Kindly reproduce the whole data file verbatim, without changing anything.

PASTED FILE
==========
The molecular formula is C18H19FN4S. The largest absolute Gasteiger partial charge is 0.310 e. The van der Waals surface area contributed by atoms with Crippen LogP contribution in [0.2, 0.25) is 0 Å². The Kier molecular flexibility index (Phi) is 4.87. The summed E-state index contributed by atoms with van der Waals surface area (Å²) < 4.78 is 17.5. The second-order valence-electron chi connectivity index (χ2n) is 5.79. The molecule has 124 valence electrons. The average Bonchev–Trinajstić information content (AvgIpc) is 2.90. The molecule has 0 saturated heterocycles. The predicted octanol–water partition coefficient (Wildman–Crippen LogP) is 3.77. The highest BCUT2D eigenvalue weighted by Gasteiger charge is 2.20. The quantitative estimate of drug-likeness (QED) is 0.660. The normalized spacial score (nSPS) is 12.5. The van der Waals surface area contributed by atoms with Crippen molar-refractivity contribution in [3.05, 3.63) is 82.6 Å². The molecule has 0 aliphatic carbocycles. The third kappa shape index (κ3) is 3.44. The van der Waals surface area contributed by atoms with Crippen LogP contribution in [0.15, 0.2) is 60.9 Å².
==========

The molecular formula is C18H19FN4S. The largest absolute Gasteiger partial charge is 0.310 e. The van der Waals surface area contributed by atoms with Crippen LogP contribution in [0.2, 0.25) is 0 Å². The Kier molecular flexibility index (Phi) is 4.87. The summed E-state index contributed by atoms with van der Waals surface area (Å²) < 4.78 is 17.5. The second-order valence-electron chi connectivity index (χ2n) is 5.79. The molecule has 124 valence electrons. The average Bonchev–Trinajstić information content (AvgIpc) is 2.90. The molecule has 0 saturated heterocycles. The predicted octanol–water partition coefficient (Wildman–Crippen LogP) is 3.77. The highest BCUT2D eigenvalue weighted by Gasteiger charge is 2.20. The quantitative estimate of drug-likeness (QED) is 0.660. The normalized spacial score (nSPS) is 12.5. The van der Waals surface area contributed by atoms with Crippen molar-refractivity contribution in [3.05, 3.63) is 82.6 Å². The molecule has 0 aliphatic carbocycles. The third kappa shape index (κ3) is 3.44. The van der Waals surface area contributed by atoms with Crippen LogP contribution in [0.15, 0.2) is 60.9 Å².